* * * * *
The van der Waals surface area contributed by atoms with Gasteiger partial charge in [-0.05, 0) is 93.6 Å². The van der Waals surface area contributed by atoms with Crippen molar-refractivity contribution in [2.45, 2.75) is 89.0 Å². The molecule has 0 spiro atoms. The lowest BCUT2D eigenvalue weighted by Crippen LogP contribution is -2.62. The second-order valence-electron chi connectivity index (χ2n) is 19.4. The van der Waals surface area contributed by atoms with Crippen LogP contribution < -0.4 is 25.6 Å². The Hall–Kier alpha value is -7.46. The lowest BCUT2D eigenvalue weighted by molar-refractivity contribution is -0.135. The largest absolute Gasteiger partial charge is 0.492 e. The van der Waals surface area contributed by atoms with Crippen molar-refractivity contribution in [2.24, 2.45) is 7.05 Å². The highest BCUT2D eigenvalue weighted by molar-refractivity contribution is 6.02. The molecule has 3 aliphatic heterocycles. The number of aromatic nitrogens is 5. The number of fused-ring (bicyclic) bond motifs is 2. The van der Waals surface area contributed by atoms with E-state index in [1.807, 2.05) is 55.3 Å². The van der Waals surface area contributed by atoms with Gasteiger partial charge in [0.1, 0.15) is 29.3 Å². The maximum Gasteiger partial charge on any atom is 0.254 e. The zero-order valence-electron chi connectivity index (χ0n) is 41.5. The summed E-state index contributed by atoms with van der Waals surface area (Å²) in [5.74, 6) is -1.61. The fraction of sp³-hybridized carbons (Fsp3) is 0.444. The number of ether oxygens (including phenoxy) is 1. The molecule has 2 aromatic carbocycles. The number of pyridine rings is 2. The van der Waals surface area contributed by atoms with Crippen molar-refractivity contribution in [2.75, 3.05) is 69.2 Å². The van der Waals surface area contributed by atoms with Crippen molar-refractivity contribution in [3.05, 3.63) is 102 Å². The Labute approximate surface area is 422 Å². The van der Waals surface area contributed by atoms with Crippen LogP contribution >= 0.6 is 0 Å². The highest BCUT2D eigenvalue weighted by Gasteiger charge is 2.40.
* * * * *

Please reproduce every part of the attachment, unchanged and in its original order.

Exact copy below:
The van der Waals surface area contributed by atoms with Gasteiger partial charge in [-0.05, 0) is 93.6 Å². The van der Waals surface area contributed by atoms with Crippen molar-refractivity contribution in [2.45, 2.75) is 89.0 Å². The molecule has 0 spiro atoms. The lowest BCUT2D eigenvalue weighted by Crippen LogP contribution is -2.62. The second-order valence-electron chi connectivity index (χ2n) is 19.4. The van der Waals surface area contributed by atoms with Crippen LogP contribution < -0.4 is 25.6 Å². The Hall–Kier alpha value is -7.46. The lowest BCUT2D eigenvalue weighted by molar-refractivity contribution is -0.135. The largest absolute Gasteiger partial charge is 0.492 e. The van der Waals surface area contributed by atoms with Crippen molar-refractivity contribution in [2.24, 2.45) is 7.05 Å². The highest BCUT2D eigenvalue weighted by molar-refractivity contribution is 6.02. The molecule has 3 aliphatic heterocycles. The number of aromatic nitrogens is 5. The number of fused-ring (bicyclic) bond motifs is 2. The van der Waals surface area contributed by atoms with E-state index in [1.807, 2.05) is 55.3 Å². The van der Waals surface area contributed by atoms with Gasteiger partial charge in [0.1, 0.15) is 29.3 Å². The maximum Gasteiger partial charge on any atom is 0.254 e. The zero-order valence-electron chi connectivity index (χ0n) is 41.5. The summed E-state index contributed by atoms with van der Waals surface area (Å²) in [5.74, 6) is -1.61. The fraction of sp³-hybridized carbons (Fsp3) is 0.444. The number of ether oxygens (including phenoxy) is 1. The molecule has 2 aromatic carbocycles. The number of pyridine rings is 2. The van der Waals surface area contributed by atoms with Crippen molar-refractivity contribution in [2.75, 3.05) is 69.2 Å². The van der Waals surface area contributed by atoms with Crippen molar-refractivity contribution in [3.05, 3.63) is 102 Å². The Labute approximate surface area is 422 Å². The van der Waals surface area contributed by atoms with Crippen LogP contribution >= 0.6 is 0 Å². The highest BCUT2D eigenvalue weighted by Gasteiger charge is 2.40.